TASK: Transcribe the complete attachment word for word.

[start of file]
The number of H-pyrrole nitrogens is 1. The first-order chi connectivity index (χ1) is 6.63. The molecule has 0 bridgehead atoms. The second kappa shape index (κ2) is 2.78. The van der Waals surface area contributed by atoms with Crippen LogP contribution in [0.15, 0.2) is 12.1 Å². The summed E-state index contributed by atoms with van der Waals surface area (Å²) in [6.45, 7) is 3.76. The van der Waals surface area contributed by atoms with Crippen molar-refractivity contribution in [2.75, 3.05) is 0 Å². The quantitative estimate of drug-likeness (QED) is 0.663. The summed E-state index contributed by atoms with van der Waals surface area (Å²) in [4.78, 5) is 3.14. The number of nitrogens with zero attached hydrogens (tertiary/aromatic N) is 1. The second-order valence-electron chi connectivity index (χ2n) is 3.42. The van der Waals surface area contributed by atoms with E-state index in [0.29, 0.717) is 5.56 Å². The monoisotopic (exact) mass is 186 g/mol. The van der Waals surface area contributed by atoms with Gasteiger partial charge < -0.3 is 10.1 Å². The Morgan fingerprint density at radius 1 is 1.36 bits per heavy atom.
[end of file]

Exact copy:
The number of H-pyrrole nitrogens is 1. The first-order chi connectivity index (χ1) is 6.63. The molecule has 0 bridgehead atoms. The second kappa shape index (κ2) is 2.78. The van der Waals surface area contributed by atoms with Crippen LogP contribution in [0.15, 0.2) is 12.1 Å². The summed E-state index contributed by atoms with van der Waals surface area (Å²) in [6.45, 7) is 3.76. The van der Waals surface area contributed by atoms with Crippen molar-refractivity contribution in [2.75, 3.05) is 0 Å². The quantitative estimate of drug-likeness (QED) is 0.663. The summed E-state index contributed by atoms with van der Waals surface area (Å²) in [4.78, 5) is 3.14. The number of nitrogens with zero attached hydrogens (tertiary/aromatic N) is 1. The second-order valence-electron chi connectivity index (χ2n) is 3.42. The van der Waals surface area contributed by atoms with E-state index in [0.29, 0.717) is 5.56 Å². The monoisotopic (exact) mass is 186 g/mol. The van der Waals surface area contributed by atoms with Gasteiger partial charge < -0.3 is 10.1 Å². The Morgan fingerprint density at radius 1 is 1.36 bits per heavy atom.